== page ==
In the five decades after the Civil War, roughly 1865-1915, a flood of immigrants came to America. From 1865 to 1900, some 13.5 million immigrants arrived in America.
Wars, famine, religious persecution, and overpopulation were the four major reasons why people left Europe and came to the United States.
Major immigrant groups to the United States Italians Jews Slavs
From 1880 to 1924, more than two million Eastern Europeans, mainly Catholics, immigrated to the U.S.
Italian immigration to the U.S. reached its peak of over two million between 1910 and 1920.
During the same period, roughly two million Jews came to the U.S., seeking opportunity and fleeing the political massacre taking place in Eastern Europe.
Slavic Immigrants worked in the basic industries of America Steel mills of Pittsburgh and Chicago Coal mines of the Penn. Anthracite
Passage to the United States often cost a life’s savings. Because of this cost, entire families would often save enough money to send just one or two family members to America, hoping that eventually these members could afford to bring over the rest of the family.
The crowded steerage deck usually contained a diverse group of people. Many were poor farmers whose fathers’ or grandfathers’ land had been divided so often that the plots were no longer large enough to support even single families.
As for conditions below decks, an agent for the United States Immigration Commission described them as follows: “During the twelve days in the steerage I lived in…surroundings that offended every sense. Only a fresh breeze from the sea overcame the sickening odors. Everything was dirty, sticky, and disagreeable to the touch.” In such conditions, disease and even death were not uncommon.
In 1890, Congress designated low- laying, three- acre Ellis Island in Upper New York Bay as an immigration station. By the end of 1910, six million immigrants had come through Ellis Island.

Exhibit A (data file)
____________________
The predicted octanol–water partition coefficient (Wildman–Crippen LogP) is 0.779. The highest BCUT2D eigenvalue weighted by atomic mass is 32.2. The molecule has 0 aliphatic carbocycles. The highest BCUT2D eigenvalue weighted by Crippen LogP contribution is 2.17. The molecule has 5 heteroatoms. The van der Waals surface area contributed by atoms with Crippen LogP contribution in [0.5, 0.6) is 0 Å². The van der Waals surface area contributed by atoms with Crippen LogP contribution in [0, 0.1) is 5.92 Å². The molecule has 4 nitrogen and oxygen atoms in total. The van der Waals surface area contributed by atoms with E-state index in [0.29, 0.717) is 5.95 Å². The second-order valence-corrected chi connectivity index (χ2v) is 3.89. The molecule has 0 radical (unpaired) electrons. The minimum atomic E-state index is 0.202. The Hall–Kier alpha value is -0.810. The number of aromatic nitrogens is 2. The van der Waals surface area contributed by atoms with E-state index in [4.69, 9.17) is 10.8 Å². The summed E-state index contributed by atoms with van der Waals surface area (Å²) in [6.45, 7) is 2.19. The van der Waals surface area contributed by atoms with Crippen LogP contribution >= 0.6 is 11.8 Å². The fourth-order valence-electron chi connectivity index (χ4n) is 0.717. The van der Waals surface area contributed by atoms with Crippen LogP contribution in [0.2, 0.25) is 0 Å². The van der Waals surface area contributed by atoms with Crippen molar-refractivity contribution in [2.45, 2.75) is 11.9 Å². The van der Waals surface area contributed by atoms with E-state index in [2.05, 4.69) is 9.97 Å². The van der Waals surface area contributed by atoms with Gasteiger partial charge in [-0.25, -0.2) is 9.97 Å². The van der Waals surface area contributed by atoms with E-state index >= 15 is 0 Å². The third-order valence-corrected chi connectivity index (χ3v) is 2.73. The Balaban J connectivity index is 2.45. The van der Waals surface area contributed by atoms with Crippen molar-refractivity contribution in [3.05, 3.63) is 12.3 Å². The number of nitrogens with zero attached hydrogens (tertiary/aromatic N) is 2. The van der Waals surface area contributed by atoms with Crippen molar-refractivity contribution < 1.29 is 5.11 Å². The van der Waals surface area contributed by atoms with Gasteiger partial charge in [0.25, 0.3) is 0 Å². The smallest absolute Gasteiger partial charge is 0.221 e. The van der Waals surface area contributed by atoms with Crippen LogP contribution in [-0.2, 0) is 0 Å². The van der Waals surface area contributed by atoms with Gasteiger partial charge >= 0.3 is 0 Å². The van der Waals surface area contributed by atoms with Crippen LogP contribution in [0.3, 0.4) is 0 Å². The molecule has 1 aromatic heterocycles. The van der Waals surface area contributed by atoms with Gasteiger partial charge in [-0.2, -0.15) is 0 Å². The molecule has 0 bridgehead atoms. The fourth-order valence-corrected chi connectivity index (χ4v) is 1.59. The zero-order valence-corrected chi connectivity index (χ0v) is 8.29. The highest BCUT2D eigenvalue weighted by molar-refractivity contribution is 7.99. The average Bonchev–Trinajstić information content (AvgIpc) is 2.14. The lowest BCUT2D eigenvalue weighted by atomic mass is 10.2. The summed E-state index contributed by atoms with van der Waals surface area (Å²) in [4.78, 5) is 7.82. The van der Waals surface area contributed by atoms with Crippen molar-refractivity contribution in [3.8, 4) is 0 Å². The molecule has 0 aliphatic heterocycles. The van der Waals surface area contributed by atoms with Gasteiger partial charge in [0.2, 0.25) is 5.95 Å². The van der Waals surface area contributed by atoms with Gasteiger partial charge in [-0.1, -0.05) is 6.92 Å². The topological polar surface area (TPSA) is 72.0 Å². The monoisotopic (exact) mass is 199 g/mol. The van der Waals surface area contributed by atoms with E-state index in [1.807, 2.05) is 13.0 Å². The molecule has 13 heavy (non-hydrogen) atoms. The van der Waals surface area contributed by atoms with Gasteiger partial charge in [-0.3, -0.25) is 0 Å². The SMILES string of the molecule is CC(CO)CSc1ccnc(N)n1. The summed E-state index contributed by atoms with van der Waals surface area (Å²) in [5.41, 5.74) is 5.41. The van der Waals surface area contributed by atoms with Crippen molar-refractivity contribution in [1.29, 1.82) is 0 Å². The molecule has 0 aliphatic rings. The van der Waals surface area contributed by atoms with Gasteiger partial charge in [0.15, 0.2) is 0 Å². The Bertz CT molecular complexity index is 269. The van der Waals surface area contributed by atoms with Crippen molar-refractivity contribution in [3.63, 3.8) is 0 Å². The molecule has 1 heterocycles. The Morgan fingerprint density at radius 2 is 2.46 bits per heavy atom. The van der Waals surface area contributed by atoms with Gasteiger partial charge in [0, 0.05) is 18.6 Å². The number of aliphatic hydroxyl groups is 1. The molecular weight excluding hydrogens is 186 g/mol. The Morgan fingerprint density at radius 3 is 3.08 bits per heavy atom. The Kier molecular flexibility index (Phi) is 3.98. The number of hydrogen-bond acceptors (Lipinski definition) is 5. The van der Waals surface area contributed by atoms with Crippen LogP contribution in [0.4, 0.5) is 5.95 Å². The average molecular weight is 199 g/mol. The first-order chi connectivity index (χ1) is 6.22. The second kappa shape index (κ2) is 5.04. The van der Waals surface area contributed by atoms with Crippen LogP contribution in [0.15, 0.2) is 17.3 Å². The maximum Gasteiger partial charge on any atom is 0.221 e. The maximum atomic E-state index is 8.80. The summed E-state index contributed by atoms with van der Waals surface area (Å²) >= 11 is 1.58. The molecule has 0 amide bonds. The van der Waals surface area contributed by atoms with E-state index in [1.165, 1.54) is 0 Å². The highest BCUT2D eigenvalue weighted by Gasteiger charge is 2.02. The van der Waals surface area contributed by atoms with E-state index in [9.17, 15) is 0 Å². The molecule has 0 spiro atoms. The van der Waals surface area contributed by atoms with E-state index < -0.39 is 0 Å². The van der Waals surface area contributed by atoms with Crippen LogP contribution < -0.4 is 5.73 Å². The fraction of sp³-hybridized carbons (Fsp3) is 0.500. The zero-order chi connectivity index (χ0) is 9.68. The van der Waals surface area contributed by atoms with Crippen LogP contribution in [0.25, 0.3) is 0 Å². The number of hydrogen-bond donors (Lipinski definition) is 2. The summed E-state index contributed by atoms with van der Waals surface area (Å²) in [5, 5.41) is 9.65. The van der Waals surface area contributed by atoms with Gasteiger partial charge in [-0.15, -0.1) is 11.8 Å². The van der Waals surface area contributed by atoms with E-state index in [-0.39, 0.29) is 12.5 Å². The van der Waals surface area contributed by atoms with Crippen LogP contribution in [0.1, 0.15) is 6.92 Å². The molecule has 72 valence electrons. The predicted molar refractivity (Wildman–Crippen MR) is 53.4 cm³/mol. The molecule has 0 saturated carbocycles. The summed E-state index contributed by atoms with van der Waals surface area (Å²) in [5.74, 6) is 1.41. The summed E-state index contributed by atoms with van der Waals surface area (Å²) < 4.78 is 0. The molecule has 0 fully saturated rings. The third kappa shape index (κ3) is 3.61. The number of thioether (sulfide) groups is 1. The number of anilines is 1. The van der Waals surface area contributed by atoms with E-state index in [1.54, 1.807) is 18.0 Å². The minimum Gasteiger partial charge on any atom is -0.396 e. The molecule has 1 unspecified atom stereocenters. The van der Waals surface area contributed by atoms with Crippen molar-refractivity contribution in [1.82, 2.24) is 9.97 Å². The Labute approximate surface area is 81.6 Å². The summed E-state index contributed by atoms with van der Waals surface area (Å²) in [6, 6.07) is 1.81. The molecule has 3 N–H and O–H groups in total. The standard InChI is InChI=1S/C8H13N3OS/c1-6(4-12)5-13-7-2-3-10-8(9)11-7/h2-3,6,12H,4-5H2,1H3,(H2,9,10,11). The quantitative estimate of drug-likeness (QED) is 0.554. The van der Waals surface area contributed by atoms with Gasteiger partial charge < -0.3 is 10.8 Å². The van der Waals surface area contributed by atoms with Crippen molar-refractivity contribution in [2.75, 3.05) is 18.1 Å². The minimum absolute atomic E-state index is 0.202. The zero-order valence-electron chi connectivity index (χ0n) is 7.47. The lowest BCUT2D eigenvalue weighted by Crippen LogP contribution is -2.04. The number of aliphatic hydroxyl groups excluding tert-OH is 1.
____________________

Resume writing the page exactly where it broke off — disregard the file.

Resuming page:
The immigration inspection process was a humiliating and dehumanizing experience for many. Newly arrived immigrants were given medical inspections and asked 32 background questions. Immigrants with contagious diseases were shipped back.
With the huge numbers of immigrants, inspectors had just 2 minutes to complete the process and many immigrants had their last names changed by the inspectors because they didn’t have the time or patience to struggle with the foreign spellings.
Long lines of immigrants were tagged according to what language they spoke and marked with chalk according to the medical ailments they suspected of having and they waited for the inspectors to decide their fate.
Some native-born Americans feared and resented the new immigrants. Their languages, religions, and customs seemed strange. They also competed for jobs. Desperate for jobs, immigrants often accepted lower wages and worse working conditions.
The majority of immigrants settled in the big cities where factory jobs were available. By 1900, 4 out of every 5 people in New York City were immigrants or children of immigrants. Many immigrants lived in areas with people of similar ethnic background. Such neighborhoods provided support but separated the immigrants from the rest of Americans thus slowing their assimilation into US culture.
Cities Grow: 1890-1920 1920 – 1/2 of Americans lived in cities Factory jobs sparked an increase in the growth of cities after the Civil War. 1890 – 1/3 of Americans lived in cities
City Life Poor families struggled to survive in crowded slums living in tenements. Hine, Lewis W. NYC tenement 1910 Tenements were overcrowded, dirty and oftentimes had no windows, heat, or indoor bathrooms.
Many immigrants lived in crowded tenement buildings. Families shared living space and decent lighting & fresh air were scarce. **
Conditions were uncomfortable, crowed, and dirty. In New York, 1,231 people lived in only 120 rooms in one part of the city. In Chicago in one year, over 60% of newborns never reached their first birthdays. Many babies asphyxiated in their own homes.
Many immigrants had no home and slept in 5 cents a spot rooms where people paid for a small space to spend the night. Can you imagine sleeping crowded against strangers?
An immigrant himself, Jacob Riis was well known for his photographs documenting the lives of immigrants & the urban poor in his book How the Other Half Lives.